14. I. Baleviciute, Z. Balevicius, A. Makaraviciute, A. Ramanaviciene, and A. Ramanavicius, “Study of antibody/antigen binding kinetics by total internal reflection ellipsometry,” Biosens. Bioelectron. 39(1), 170–176 (2013). [CrossRef] [PubMed]
15. Z. Balevicius, I. Baleviciute, S. Tumenas, L. Tamosaitis, A. Stirke, A. Makaraviciute, A. Ramanaviciene, and A. Ramanavicius, “In situ study of ligand-receptor interaction by total internal reflection ellipsometry,” Thin Solid Films 571, 744–748 (2014). [CrossRef]
16. S.-G. Huang, K.-P. Chen, and S.-C. Jeng, “Phase sensitive sensor on Tamm plasmon devices,” Opt. Mater. Express 7(4), 1267 (2017). [CrossRef]
17. Y. Tsurimaki, J. K. Tong, V. N. Boriskin, A. Semenov, M. I. Ayzatsky, Y. P. Machekhin, G. Chen, and S. V. Boriskina, “Topological Engineering of Interfacial Optical Tamm States for Highly Sensitive Near-Singular-Phase Optical Detection,” ACS Photonics 5(3), 929–938 (2018). [CrossRef]
19. B. Auguié, M. C. Fuertes, P. C. Angelomé, N. L. Abdala, G. J. A. A. Soler Illia, and A. Fainstein, “Tamm Plasmon Resonance in Mesoporous Multilayers: Toward a Sensing Application,” ACS Photonics 1(9), 775–780 (2014). [CrossRef]
21. H. Liu, X. Sun, F. Yao, Y. Pei, F. Huang, H. Yuan, and Y. Jiang, “Optical magnetic field enhancement through coupling magnetic plasmons to Tamm plasmons,” Opt. Express 20(17), 19160–19167 (2012). [CrossRef] [PubMed]
22. S. Azzini, G. Lheureux, C. Symonds, J.-M. Benoit, P. Senellart, A. Lemaitre, J.-J. Greffet, C. Blanchard, C. Sauvan, and J. Bellessa, “Generation and Spatial Control of Hybrid Tamm Plasmon/Surface Plasmon Modes,” ACS Photonics 3(10), 1776–1781 (2016). [CrossRef]
23. K. Vikrant and K.-H. Kim, “Nanomaterials for the adsorptive treatment of Hg(II) ions from water,” Chem. Eng. J. 358, 264–282 (2019). [CrossRef]
24. T. Inagaki, E. T. Arakawa, and M. W. Williams, “Optical properties of liquid mercury,” Phys. Rev. B Condens. Matter 23(10), 5246–5262 (1981). [CrossRef]
26. C. M. Herzinger, B. Johs, W. A. McGahan, J. A. Woollam, and W. Paulson, “Ellipsometric determination of optical constants for silicon and thermally grown silicon dioxide via a multi-sample, multi-wavelength, multi-angle investigation,” J. Appl. Phys. 83(6), 3323–3336 (1998). [CrossRef]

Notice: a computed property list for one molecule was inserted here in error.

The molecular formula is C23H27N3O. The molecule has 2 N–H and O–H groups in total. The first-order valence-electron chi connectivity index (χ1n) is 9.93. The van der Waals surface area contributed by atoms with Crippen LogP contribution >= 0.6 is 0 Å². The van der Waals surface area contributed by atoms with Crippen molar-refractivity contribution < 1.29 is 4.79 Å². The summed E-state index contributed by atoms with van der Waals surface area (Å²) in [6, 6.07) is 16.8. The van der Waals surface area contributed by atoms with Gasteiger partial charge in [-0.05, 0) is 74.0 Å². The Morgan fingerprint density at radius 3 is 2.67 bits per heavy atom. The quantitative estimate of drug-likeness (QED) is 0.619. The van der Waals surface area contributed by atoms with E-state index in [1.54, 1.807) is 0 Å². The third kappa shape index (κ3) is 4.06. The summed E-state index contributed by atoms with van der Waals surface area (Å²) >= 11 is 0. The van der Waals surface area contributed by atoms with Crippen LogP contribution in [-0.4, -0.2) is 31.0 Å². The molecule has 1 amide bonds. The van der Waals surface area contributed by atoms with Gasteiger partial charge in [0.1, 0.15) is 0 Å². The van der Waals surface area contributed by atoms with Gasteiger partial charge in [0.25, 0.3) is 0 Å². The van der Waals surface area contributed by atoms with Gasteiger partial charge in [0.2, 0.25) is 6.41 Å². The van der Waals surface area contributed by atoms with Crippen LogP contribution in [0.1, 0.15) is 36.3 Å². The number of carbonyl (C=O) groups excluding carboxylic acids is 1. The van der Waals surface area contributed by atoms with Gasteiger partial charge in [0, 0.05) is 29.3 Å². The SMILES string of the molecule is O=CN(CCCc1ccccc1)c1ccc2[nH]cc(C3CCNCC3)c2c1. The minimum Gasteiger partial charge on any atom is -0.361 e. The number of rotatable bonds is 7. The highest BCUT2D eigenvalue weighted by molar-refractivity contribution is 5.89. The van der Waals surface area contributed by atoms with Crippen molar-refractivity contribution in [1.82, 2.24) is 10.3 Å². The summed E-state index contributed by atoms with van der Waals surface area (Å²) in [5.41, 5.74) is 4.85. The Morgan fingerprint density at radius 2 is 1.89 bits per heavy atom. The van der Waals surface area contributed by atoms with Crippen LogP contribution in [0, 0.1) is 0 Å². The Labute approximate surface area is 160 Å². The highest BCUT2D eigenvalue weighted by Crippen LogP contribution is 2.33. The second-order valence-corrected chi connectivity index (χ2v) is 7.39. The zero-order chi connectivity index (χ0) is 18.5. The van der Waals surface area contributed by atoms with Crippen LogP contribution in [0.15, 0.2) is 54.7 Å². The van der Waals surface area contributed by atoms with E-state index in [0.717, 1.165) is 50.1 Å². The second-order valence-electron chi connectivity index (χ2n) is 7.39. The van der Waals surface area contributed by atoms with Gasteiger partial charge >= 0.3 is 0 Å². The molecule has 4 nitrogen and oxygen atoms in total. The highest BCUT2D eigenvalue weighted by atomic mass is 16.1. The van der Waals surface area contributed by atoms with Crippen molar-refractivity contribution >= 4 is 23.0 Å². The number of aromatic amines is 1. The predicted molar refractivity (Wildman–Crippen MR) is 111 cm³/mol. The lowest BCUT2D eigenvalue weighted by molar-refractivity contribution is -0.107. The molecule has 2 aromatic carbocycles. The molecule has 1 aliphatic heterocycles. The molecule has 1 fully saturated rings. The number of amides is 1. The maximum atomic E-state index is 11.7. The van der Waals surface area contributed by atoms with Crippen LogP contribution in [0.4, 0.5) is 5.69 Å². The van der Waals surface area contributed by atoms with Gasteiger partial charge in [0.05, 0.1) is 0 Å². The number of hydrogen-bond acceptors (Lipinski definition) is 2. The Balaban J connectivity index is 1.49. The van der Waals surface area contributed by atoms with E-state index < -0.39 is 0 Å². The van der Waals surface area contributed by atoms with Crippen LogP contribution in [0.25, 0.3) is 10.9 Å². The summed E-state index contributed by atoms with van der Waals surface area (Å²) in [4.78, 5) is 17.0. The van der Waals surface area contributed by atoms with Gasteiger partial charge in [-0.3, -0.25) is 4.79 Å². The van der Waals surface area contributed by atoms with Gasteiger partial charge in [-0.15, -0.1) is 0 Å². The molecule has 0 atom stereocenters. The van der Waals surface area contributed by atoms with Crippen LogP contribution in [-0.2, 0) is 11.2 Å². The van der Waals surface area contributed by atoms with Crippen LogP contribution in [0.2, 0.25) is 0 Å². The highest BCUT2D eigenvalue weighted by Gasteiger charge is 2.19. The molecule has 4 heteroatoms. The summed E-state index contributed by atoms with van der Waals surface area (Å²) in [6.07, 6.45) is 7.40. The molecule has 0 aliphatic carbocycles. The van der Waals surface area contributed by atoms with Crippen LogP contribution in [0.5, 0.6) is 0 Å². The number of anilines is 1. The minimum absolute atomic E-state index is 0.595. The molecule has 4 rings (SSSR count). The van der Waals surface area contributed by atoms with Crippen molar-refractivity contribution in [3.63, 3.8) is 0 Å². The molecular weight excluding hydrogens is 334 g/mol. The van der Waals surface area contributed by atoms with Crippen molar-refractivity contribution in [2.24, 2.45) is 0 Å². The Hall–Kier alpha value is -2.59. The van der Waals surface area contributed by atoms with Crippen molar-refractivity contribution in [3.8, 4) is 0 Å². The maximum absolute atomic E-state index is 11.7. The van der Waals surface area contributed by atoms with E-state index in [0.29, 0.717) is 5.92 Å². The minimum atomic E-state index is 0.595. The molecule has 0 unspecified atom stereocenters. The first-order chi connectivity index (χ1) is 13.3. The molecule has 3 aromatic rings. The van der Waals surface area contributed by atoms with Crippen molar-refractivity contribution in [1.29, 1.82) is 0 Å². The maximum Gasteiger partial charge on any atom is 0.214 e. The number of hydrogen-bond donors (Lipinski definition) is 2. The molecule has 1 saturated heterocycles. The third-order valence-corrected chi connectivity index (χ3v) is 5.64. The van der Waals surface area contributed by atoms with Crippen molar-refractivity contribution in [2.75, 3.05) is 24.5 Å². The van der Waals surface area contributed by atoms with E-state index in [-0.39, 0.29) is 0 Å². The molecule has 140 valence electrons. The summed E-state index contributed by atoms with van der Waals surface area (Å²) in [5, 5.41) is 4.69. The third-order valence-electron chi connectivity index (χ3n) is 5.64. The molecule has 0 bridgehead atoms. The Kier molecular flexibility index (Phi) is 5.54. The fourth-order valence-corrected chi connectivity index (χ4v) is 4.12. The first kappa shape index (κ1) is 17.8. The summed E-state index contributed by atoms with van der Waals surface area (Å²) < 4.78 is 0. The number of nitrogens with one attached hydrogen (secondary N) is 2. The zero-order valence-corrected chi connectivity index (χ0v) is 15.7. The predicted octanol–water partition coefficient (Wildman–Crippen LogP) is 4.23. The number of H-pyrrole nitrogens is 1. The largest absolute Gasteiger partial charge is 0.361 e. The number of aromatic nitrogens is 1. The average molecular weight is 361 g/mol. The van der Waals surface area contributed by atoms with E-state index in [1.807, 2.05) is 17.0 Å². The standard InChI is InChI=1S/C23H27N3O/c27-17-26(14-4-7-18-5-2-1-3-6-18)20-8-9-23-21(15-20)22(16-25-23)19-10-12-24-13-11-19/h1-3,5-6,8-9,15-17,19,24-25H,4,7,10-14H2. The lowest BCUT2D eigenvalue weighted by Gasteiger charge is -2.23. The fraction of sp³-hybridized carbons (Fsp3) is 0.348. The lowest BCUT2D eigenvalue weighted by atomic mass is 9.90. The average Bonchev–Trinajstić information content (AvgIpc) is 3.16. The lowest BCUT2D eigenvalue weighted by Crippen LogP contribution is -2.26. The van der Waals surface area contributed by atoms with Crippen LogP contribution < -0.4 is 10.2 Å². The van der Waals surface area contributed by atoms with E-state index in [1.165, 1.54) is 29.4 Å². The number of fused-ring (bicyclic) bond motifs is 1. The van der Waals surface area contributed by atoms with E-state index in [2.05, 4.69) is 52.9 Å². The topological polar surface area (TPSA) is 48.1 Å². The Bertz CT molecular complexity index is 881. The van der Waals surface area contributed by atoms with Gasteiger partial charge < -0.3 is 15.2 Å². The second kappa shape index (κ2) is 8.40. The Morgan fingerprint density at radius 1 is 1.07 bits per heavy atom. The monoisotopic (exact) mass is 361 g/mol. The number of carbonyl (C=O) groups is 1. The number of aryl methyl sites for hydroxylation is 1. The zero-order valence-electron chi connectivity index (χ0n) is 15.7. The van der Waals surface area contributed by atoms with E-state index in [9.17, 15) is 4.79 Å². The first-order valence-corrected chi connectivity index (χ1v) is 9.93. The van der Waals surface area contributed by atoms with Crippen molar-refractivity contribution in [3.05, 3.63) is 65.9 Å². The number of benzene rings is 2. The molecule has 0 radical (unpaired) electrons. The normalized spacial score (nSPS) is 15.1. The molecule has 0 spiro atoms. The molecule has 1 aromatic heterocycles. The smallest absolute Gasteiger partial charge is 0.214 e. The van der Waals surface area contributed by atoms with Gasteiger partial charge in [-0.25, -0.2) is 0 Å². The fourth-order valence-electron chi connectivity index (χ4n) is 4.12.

27. D. I. Yakubovsky, A. V. Arsenin, Y. V. Stebunov, D. Y. Fedyanin, and V. S. Volkov, “Optical constants and structural properties of thin gold films,” Opt. Express 25(21), 25574–25587 (2017). [CrossRef] [PubMed]
28. J. A. Woollam, “CompleteEASE”
29. C. Battistoni, E. Bemporad, A. Galdikas, S. Kačiulis, G. Mattogno, S. Mickevičius, and V. Olevano, “Interaction of mercury vapour with thin films of gold,” Appl. Surf. Sci. 103(2), 107–111 (1996). [CrossRef]
30. T. Morris and G. Szulczewski, “A Spectroscopic Ellipsometry, Surface Plasmon Resonance, and X-ray Photoelectron Spectroscopy Study of Hg Adsorption on Gold Surfaces,” Langmuir 18(6), 2260–2264 (2002). [CrossRef]
31. M. A. George and W. S. Glaunsinger, “The electrical and structural properties of gold films and mercury-covered gold films,” Thin Solid Films 245(1-2), 215–224 (1994). [CrossRef]
32. M. Levlin, H. E.-M. Niemi, P. Hautojärvi, E. Ikävalko, and T. Laitinen, “Mercury adsorption on gold surfaces employed in the sampling and determination of vaporous mercury: a scanning tunneling microscopy study,” Anal. Bioanal. Chem. 355(1), 2–9 (1996). [CrossRef] [PubMed]